Eye For Film >> Movies >> Deep Blue Sea (1999) Film Review
Deep Blue Sea
Reviewed by: Stephen Carty
Let’s be honest, a Renny Harlin movie is never going to win any little gold statues. Sure, his pictures have visual flair and he blows things up more creatively than most (he’s kind of a thinking man’s Michael Bay), but the Finnish director is known for making action movies that require little brain power and lots of suspended disbelief. Actually, make that lots and lots.
However, that’s not to say they’re awful viewing. Die Hard 2 had the vest-wearing John McClane squaring off against the T-1000 (well, Robert Patrick, but same thing) at an airport and Cliffhanger was bags of snowy mountain-jumping fun. Thankfully, Deep Blue Sea is also pretty easy to like if you can accept it for what it is – minimal intellectual input, maximum shark carnage.
Aboard the sea-based research station Aquatica, a team of scientists (Saffron Burrows, Stellan Skarsgard, Jacqueline McKenzie) use genetically-modified sharks to try to find a cure for Alzheimer’s. However, after an accident, the creatures get loose and, as a side-effect of the genetic alterations, use their enhanced smarts to hunt the humans on board. With only a matter of time before the stations sinks, the survivors – including the financer (Samuel L Jackson), a shark handler (Thomas Jane), an engineer (Michael Rapaport) and the cook (LL Cool J) – try to make it out alive.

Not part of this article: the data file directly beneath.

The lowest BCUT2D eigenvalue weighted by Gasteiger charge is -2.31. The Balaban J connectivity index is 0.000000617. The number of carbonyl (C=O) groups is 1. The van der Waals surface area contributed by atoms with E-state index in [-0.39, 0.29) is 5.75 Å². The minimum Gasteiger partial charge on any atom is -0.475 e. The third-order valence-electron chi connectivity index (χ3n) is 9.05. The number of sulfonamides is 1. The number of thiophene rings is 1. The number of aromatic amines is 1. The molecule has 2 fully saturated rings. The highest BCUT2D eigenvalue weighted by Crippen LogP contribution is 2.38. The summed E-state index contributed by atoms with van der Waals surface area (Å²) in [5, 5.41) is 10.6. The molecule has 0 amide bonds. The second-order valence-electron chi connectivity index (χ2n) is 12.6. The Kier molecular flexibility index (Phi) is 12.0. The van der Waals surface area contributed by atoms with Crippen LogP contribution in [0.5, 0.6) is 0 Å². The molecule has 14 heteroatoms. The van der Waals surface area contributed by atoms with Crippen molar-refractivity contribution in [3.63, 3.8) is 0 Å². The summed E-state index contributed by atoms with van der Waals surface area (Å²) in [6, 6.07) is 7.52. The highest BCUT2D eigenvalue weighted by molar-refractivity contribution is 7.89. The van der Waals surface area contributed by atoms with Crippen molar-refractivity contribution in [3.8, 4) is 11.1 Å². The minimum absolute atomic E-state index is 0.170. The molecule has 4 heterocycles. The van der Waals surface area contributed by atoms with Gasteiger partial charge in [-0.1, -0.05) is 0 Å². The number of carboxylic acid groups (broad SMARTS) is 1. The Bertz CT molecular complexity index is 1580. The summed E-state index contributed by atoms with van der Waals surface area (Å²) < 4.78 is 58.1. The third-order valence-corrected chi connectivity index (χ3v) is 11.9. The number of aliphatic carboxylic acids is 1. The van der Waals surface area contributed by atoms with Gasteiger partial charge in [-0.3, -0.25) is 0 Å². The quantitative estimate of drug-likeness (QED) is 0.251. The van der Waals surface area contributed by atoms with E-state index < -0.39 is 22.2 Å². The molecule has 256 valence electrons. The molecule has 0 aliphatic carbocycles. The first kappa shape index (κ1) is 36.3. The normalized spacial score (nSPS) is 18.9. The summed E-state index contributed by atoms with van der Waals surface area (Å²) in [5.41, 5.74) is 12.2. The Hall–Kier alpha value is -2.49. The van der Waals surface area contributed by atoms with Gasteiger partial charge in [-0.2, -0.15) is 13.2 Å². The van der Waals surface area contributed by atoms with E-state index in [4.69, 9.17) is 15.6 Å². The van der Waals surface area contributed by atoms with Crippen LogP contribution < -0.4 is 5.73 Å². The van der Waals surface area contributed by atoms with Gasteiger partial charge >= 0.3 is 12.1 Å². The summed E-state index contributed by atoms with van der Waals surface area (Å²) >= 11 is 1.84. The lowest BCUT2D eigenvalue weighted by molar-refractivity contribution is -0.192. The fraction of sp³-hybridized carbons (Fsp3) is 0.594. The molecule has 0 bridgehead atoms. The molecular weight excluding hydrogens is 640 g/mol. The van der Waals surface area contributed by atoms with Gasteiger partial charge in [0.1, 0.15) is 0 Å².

The genuine tension and thrills mean there’s more to it than just a dumb sequence of jagged teeth and explosions, but this is a straightforward actioner all the way. After a longer set-up than you’d think (don’t worry, the limb-chomping is coming) we dive right into the shark-infested deep end and rarely stop until the credits role.
And the plot? Well, it has as many holes in it as our gang’s torsos do after a toothy attack. Still, it’s exactly what you’d expect from this kind of flick; scene-setting and intro, things unexpectedly (predictably) go wrong, contrivances ensue… our gang have to make it through a series of danger zones while getting picked off one by one. Indeed, given the recognisable blueprint and familiar genre staples, Harlin’s fin-fest plays like a crossbreed of Aliens, Die Hard, Predator and The Abyss.
Importantly though, the all-too easy Jaws comparisons need to be left at the portside door. Aside from the gliding villains and their ‘shark-cam’ (we occasionally see things from their viewpoint), Harlin’s latest has almost nothing in common with the classic shark tale. Where Spielberg’s rookie effort was a masterful exercise in suspenseful horror where we barely saw the beast (letting our imagination do its worst), here it’s in-your-face devourings all the way.
Also, while The Beard used a mixture of minimally-used models, real-sharks and John Williams’ unforgettable theme to create the gilled-predators, Harlin uses a mix of CGI and animatronics. And the result? Well, though the digital creations are never less than obvious, the model work is frequently remarkable.
Though boasting seasoned pros, including Skarsgard and Jackson (I wouldn’t stand there if I was you…) the best turns come from relative newcomer Jane and rapper-turned actor Cool J. On the one hand, the flint-jawed Jane makes for a fine de facto hero and on the other Mr Cool J gets all the best lines (“Brothers never make it out of these situations alive”).
When all is said and done, Renny Harlin has delivered another fun, leave-your-brain-at-the-door movie which is sure to elevate your excitement levels. It might not make any ripples intellectually, but in terms of action it’s guaranteed to make waves.Reviewed on: 16 Jul 2009